modus vivendi

Disclaimer: The Chrestomanci series by Diana Wynne Jones comprises the following books to date: Charmed Life (1977), The Magicians of Caprona (1980), Witch Week (1982), The Lives of Christopher Chant (1988), Mixed Magics (2000). Spoilers for all books, takes place in the period between the short stories "Stealer of Souls" and "Carol Oneir's Hundreth Dream."

Note: Contains slash themes -- if that alarms you, please do not read it. This was written for Afrai, who had requested Cat x Tonino. See the 2003 WWTOYT "obscure fandom" secret santa challenge for details. Many mistakes were corrected for this version (aided by Afrai and Jamjar -- thanks so much).

Angelica Petrocchi had been incensed. "Well, I don't care," she'd said hotly. "I'm to go next year, you know. So it doesn't make you more special! Ha, so there!"

Tonino Montana had been confused. He didn't think he was 'more special' to have been given an invitation to stay at Chrestomanci Castle in England. He knew it was only so that his peculiar magic could be studied. In fact, although Tonino had always been curious about England, his reluctance to leave Casa Montana was stronger.

Yet everyone in his family had been thrilled for him, especially his mother who was English and once had stayed at the Castle herself as a girl. He couldn't face them with his ungratefulness when they were all so pleased on his behalf.

He'd thought Angelica might understand. But then every sort of bread and bun and pastry imaginable had been visited upon the Casa Petrocchi, raining down on their towers, bouncing about in their courtyard, bursting from their closets. The knee-deep piles of baked goods had made it rather difficult to walk. He'd accidentally stepped in one of the cakes; it had been somewhat squashed looking before, so Tonino thought it probably was not salvageable anyway.

After Chrestomanci had told them that Angelica's unique form twisted-sideways-and-backwards magic was a source of pride rather than embarrassment, her family had been anxious to grant her more liberty to use spells. As a result, Angelica had become famous throughout Caprona for more than her father's occasional green hair. Tonino had slipped quietly by the shouting queue at the Casa gate of angry bakers from all over the city, who'd immediately arrived to demand the return of their morning's work.

Because she had stomped off with a shout of rage when he'd asked, Tonino still didn't know what Angelica's spell had really been meant to summon, or even if it had been a summons at all. He supposed that teasing out the twisted logic of it might give him something to do on the lengthy trip, besides being seasick, and train-sick, and carriage-sick. Perhaps even something other than being homesick.

Tonino should have known that Benvenuto would be more understanding.

"Why can't you go with me?" Tonino said, stroking the day's mats from Benvenuto's mottled fur with his brush. "I shouldn't mind it if you were there."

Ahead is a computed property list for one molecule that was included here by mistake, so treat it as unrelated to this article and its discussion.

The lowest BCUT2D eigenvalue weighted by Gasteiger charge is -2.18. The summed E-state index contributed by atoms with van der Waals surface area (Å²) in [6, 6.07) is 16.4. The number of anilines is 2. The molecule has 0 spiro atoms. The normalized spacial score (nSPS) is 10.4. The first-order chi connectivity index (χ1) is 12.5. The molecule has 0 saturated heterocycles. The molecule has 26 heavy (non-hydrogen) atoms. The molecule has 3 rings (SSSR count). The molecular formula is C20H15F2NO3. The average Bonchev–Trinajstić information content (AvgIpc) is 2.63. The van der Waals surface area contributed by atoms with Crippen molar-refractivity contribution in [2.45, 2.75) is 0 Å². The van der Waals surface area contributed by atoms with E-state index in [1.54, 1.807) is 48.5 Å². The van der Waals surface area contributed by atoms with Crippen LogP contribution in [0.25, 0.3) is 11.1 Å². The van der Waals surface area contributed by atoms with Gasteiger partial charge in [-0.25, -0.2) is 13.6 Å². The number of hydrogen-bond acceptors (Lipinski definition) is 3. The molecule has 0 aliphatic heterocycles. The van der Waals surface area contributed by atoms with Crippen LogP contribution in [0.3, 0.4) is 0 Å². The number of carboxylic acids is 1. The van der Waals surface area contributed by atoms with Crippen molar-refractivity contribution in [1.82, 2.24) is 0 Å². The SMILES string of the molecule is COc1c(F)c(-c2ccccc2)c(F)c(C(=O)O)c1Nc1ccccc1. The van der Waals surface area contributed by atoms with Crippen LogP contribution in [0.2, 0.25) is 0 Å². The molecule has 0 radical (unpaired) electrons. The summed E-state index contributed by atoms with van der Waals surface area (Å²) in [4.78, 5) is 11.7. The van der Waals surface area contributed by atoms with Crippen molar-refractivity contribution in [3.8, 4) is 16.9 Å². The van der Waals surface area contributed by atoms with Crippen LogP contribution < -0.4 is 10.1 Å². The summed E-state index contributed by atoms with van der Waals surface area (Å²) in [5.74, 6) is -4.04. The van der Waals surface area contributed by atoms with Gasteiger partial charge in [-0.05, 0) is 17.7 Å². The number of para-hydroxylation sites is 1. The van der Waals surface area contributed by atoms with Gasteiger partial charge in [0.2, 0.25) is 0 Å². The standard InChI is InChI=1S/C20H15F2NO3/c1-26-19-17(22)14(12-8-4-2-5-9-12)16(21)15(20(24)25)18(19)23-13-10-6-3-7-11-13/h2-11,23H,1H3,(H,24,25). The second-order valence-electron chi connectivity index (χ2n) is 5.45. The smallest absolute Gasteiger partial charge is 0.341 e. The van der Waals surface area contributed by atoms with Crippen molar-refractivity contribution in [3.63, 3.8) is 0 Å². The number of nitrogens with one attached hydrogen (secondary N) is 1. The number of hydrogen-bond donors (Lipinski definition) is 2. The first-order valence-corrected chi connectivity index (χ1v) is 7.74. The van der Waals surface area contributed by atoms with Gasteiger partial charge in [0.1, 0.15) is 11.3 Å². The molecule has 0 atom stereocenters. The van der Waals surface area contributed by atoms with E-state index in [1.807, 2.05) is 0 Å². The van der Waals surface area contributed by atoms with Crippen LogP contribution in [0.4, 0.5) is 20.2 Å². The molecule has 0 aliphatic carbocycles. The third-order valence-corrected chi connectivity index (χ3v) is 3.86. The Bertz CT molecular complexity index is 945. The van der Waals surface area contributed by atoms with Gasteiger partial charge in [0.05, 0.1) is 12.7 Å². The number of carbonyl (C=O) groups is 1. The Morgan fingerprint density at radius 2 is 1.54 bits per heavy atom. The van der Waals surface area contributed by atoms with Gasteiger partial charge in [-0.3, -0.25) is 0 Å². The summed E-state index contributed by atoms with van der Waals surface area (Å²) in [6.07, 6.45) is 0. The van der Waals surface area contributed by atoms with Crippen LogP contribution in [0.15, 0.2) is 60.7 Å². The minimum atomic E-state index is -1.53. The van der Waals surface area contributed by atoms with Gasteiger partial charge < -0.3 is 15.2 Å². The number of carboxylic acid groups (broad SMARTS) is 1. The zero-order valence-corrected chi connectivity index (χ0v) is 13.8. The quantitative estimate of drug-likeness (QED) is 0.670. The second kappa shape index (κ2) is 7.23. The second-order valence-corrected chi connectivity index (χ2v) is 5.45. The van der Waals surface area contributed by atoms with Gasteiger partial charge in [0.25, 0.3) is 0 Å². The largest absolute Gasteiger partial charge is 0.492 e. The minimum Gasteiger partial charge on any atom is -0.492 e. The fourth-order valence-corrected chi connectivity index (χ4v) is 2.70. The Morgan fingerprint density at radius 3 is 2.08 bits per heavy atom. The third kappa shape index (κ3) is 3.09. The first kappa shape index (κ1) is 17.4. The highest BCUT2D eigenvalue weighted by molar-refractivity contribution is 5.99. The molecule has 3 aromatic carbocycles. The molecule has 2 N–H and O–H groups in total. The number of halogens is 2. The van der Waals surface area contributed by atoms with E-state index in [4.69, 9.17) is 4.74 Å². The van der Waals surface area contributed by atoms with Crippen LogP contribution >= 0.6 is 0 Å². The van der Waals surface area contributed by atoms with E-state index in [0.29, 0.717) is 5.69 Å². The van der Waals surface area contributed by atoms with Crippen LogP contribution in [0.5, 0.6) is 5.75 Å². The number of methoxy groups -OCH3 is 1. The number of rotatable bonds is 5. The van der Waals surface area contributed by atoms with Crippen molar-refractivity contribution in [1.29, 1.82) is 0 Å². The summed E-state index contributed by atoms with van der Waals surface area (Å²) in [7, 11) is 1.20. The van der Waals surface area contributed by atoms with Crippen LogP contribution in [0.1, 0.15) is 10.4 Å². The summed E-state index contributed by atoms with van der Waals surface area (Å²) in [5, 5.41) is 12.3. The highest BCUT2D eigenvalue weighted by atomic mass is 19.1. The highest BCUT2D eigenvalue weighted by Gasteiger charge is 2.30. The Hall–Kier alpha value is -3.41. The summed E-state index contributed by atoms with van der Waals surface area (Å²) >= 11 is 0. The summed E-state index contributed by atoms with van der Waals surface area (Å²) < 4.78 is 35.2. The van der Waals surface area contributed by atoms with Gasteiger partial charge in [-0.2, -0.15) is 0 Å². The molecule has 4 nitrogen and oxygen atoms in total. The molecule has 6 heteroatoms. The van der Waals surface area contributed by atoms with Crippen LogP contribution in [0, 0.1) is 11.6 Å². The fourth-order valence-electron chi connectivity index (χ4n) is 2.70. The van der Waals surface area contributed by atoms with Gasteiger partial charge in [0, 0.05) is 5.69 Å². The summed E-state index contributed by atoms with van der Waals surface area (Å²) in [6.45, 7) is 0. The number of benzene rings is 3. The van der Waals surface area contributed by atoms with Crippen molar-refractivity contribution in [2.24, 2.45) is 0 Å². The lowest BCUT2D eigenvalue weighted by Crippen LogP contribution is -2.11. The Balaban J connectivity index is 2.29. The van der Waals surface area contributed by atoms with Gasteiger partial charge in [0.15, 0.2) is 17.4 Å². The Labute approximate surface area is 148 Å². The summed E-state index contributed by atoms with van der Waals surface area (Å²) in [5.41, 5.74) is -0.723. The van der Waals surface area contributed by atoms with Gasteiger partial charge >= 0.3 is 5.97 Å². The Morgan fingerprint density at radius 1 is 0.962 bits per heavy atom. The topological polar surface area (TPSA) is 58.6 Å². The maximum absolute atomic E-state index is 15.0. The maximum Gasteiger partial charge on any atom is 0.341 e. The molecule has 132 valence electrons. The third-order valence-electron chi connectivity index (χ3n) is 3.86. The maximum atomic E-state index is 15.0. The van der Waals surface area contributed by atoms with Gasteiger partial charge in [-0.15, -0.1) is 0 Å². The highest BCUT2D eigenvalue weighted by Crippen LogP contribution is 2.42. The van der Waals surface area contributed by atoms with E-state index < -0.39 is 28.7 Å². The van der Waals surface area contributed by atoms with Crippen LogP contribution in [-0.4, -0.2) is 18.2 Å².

Benvenuto flicked his tail in annoyance, and pointed out that a boss cat could not abandon his responsibilities in such a fashion. For example, the recent rapprochement of the two feuding spell-houses had given the Petrocchi cats far too puffed an opinion of themselves. He was needed to keep them firmly in their place -- and out of the Montana courtyard at night.

"And I have no responsibilities," Tonino sighed. "Angelica is right. I'm useless and can be sent off to England without a thought."

Ridiculous, Benvenuto said. He had thought Tonino had set aside such childish notions. If Tonino were truly useless, why would Benvenuto continue to bother with him? After all, how would attending to such a person reflect on Benvenuto?

"Oh. I'm sorry, that isn't what I--"

At any rate, Benvenuto said, now grooming his right paw, even though the English were known for their independent attitude, Tonino would no doubt uncover a means to be of use. Such things were a matter of time. Rats who ran from their holes at the first sight of a cat were hardly worth the trouble of catching.

"I hadn't thought of it like that."

That was because Tonino was barely past kittenhood, Benvenuto pointed out kindly. Benvenuto was pleased to offer him the benefit of Benvenuto's own experience.

"I have always been grateful," Tonino said with perfect sincerity. "I say, that reminds me. Would you know of anything special about buns?"

Benvenuto knew only that they were amusing for batting about the floor once in a great while. He preferred steak.

"Oh. Yes, of course."

Benvenuto wondered at his question.

"Angelica and the bakeries."

Benvenuto stretched. He had found Vittoria to be quite as perplexing, he admitted. But Benvenuto knew that Tonino would solve this puzzle much faster than he could himself. After all, Tonino's talents inclined in that direction -- had he not found the Angel of Caprona? Also, Tonino should now brush under Benvenuto's chin.

So Tonino did.

Later, Angelica wrote to him in England rather constantly, a cherry red beacon amongst the grove of green Montana missives. In with the usual insulting remarks, she told him about the Casa, about school, about odd things the Duke had done lately. But she never once referred to the bakery incident, so Tonino tactfully did not bring it up either in his replies. He would figure the spell out on his own.

(chap. 1 of 8)